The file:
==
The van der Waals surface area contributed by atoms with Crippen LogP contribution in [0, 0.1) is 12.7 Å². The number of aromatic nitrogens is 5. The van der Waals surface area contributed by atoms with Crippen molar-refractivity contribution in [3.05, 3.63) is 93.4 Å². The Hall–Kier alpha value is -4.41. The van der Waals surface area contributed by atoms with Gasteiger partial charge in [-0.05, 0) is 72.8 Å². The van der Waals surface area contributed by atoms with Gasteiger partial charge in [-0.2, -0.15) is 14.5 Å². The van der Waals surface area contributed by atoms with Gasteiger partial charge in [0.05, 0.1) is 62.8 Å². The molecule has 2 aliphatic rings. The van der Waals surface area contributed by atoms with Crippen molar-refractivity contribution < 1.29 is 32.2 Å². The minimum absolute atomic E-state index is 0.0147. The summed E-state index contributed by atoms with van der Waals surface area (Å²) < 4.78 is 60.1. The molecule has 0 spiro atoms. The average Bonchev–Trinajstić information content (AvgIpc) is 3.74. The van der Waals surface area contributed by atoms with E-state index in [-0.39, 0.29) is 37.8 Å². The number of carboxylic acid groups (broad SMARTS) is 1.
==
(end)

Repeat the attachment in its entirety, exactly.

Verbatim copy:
The van der Waals surface area contributed by atoms with Crippen LogP contribution in [0, 0.1) is 12.7 Å². The number of aromatic nitrogens is 5. The van der Waals surface area contributed by atoms with Crippen molar-refractivity contribution in [3.05, 3.63) is 93.4 Å². The Hall–Kier alpha value is -4.41. The van der Waals surface area contributed by atoms with Gasteiger partial charge in [-0.05, 0) is 72.8 Å². The van der Waals surface area contributed by atoms with Gasteiger partial charge in [-0.2, -0.15) is 14.5 Å². The van der Waals surface area contributed by atoms with Gasteiger partial charge in [0.05, 0.1) is 62.8 Å². The molecule has 2 aliphatic rings. The van der Waals surface area contributed by atoms with Crippen molar-refractivity contribution < 1.29 is 32.2 Å². The minimum absolute atomic E-state index is 0.0147. The summed E-state index contributed by atoms with van der Waals surface area (Å²) < 4.78 is 60.1. The molecule has 0 spiro atoms. The average Bonchev–Trinajstić information content (AvgIpc) is 3.74. The van der Waals surface area contributed by atoms with E-state index in [-0.39, 0.29) is 37.8 Å². The number of carboxylic acid groups (broad SMARTS) is 1.